It’s amazing how a seemingly small event can so profoundly change your perspective.
Two events have had this impact on me in the past week.
The one that made me think about this post was actually the second event –
of Margaret Jackson as chairman of the Qantas board. I have had deep
qualms about the APA
private equity takeover offer for Qantas.
My initial reaction to Jackson’s
press comments was cynical. She stood to make a substantial personal gain
if the bid succeeded. How could she avoid a conflict of interest I thought?
I took some perverse enjoyment from the collapse
of the bid. I don’t like the arrogance of Private Equity much and it worries
me that a consortium like that can have such a huge impact on people’s lives.
But when Jackson announced her resignation, I felt sorry for her. Margaret
Jackson is recognised as one of, if not the, leading business women in
Australia. She has been on the Qantas board for fifteen years and chairman
for seven. When the bid was announced she would have to have thrown the dice.
Would she throw her weight behind the bid (with the personal cudos and financial
reward she would receive if it succeeded) or would she fight it. I don’t
know how long she agonised over this decision, but it could not have been
automatic. There was never a guarantee the bid would succeed. In the end,
it sat on a knife edge and failed by the slimmest
of margins. Had the late offer been accepted, or received by the deadline
she would have been seen as a master strategist, placing the airline in a
position for its next phase of growth.
As it is, she is seen to have mishandled the whole affiar. In business, you
are either one or the other. A hero or a villain. Never a real person with
strenghts and weakness. With both doubts and courage.
The other event to spark my thinking about changed perspectives was the screening
earlier this week on ABC TV of the
drama series Bastard Boys –
a fictionalised account of the 1998 Australian Waterfront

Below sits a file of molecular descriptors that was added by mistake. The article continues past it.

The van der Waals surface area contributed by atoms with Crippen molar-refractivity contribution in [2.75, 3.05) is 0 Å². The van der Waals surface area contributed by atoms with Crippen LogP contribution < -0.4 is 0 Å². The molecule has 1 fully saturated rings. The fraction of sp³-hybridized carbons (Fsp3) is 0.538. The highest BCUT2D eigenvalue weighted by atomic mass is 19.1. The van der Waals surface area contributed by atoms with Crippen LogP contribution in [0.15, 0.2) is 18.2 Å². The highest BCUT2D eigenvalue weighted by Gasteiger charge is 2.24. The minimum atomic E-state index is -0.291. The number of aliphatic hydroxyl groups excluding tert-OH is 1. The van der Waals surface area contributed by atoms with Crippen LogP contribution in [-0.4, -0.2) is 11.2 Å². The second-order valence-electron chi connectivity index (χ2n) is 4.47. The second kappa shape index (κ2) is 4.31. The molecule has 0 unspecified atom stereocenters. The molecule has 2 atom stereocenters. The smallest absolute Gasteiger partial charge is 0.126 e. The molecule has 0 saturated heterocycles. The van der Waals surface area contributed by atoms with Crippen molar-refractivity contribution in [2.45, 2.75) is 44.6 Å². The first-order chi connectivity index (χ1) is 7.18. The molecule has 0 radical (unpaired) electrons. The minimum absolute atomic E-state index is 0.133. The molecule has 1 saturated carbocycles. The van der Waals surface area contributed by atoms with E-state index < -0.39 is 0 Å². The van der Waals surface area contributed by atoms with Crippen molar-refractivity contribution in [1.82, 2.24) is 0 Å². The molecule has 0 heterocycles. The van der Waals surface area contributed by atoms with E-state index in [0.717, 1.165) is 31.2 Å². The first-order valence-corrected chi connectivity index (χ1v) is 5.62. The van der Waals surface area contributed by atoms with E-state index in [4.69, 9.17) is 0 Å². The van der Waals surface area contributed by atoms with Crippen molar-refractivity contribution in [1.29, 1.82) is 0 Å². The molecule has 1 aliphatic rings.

Dispute. Nominally this was a dispute between the Maritime
Union of Australia (MUA), (led by John
Coombs) and Patrick
Stevedores (then owned by Chris
Corrigan). This dispute was a seminal piece of Australian industrial relations
history about the power and place of unions on the one side and the right of
management to make changes to work practices on the other. The dispute involved
almost everyone of note in industrial relations in Australia at the time, including Peter
Reith (Minister for Employment, Workplace Relations and Small Business)
in the Howard
Combet (then Assistant Secretary of the ACTU)
Kelty (the Secretary of the ACTU).
At the time, those of us on the left were horrified by Corrigan’s tactics
(backed by Reith) of sacking his whole workforce, putting balaclava clad security
guards with guard dogs around the docks and bringing in a non-unionised workforce
trained in Dubai.
Having been brought up in a working class family, I still too readily see
bosses as the enemy and unions as on the side of good. Although I could see
there was obviously a desparate need for waterfront
reform I felt Corrigan’s approach was beyond forgiveness. When Patrick
bought a share in Virgin Blue,
I considered not flying with the airline anymore.
Although, I have yet to watch the whole of the two episodes, Bastard Boys
jolted me out of my comfortable oversimplification of the issue. In particular,
it gave me a totally different view of Chris Corrigan – even though he
believes he was misrepresented and charicatured by the series. I realised
that like Margaret Jackson, Chris Corrigan was a real person. In his case he
had invested all he had in Patrick and his own livelihood was on the line.
It took me another step along the path in realising just how much my childhood
view of unions as the good guys was also an unreal representation of the truth.
Yes, wharfies had been treated badly in the past and the MUA had won protection
for them. But the reality was that we needed new work practices on the waterfront
and the unions were using bully boy tactics as well.
My own message to Chris Corrigan is to take heart from the series. No you
weren’t portrayed exactly as you would have portrayed yourself. But from the
perspective of a deyed in the wool leftie like me, it made you a real person
Another changed perspective.